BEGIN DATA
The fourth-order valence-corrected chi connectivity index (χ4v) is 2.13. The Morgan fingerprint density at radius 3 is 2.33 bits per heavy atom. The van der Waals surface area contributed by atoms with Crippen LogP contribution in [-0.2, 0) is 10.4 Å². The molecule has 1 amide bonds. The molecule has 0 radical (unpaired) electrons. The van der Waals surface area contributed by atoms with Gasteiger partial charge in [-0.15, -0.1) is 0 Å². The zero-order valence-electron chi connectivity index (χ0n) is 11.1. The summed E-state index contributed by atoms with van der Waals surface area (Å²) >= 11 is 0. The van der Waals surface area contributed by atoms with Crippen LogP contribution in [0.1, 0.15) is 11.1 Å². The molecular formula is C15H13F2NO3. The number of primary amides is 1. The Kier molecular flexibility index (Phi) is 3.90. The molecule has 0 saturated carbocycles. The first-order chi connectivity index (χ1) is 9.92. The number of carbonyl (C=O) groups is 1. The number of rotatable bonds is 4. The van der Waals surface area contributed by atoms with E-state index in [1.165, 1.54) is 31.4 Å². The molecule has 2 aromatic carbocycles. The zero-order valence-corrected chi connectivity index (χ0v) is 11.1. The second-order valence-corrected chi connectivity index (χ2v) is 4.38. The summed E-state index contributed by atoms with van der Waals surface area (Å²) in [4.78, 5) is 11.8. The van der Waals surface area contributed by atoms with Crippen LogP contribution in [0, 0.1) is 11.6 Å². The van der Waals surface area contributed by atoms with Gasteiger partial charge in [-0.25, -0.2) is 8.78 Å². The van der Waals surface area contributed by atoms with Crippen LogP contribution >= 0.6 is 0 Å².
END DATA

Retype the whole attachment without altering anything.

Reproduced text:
The fourth-order valence-corrected chi connectivity index (χ4v) is 2.13. The Morgan fingerprint density at radius 3 is 2.33 bits per heavy atom. The van der Waals surface area contributed by atoms with Crippen LogP contribution in [-0.2, 0) is 10.4 Å². The molecule has 1 amide bonds. The molecule has 0 radical (unpaired) electrons. The van der Waals surface area contributed by atoms with Gasteiger partial charge in [-0.15, -0.1) is 0 Å². The zero-order valence-electron chi connectivity index (χ0n) is 11.1. The summed E-state index contributed by atoms with van der Waals surface area (Å²) >= 11 is 0. The van der Waals surface area contributed by atoms with Crippen LogP contribution in [0.1, 0.15) is 11.1 Å². The molecular formula is C15H13F2NO3. The number of primary amides is 1. The Kier molecular flexibility index (Phi) is 3.90. The molecule has 0 saturated carbocycles. The first-order chi connectivity index (χ1) is 9.92. The number of carbonyl (C=O) groups is 1. The number of rotatable bonds is 4. The van der Waals surface area contributed by atoms with E-state index in [1.165, 1.54) is 31.4 Å². The molecule has 2 aromatic carbocycles. The zero-order valence-corrected chi connectivity index (χ0v) is 11.1. The second-order valence-corrected chi connectivity index (χ2v) is 4.38. The summed E-state index contributed by atoms with van der Waals surface area (Å²) in [4.78, 5) is 11.8. The van der Waals surface area contributed by atoms with Crippen LogP contribution in [0, 0.1) is 11.6 Å². The van der Waals surface area contributed by atoms with Gasteiger partial charge in [-0.25, -0.2) is 8.78 Å². The van der Waals surface area contributed by atoms with Crippen LogP contribution >= 0.6 is 0 Å².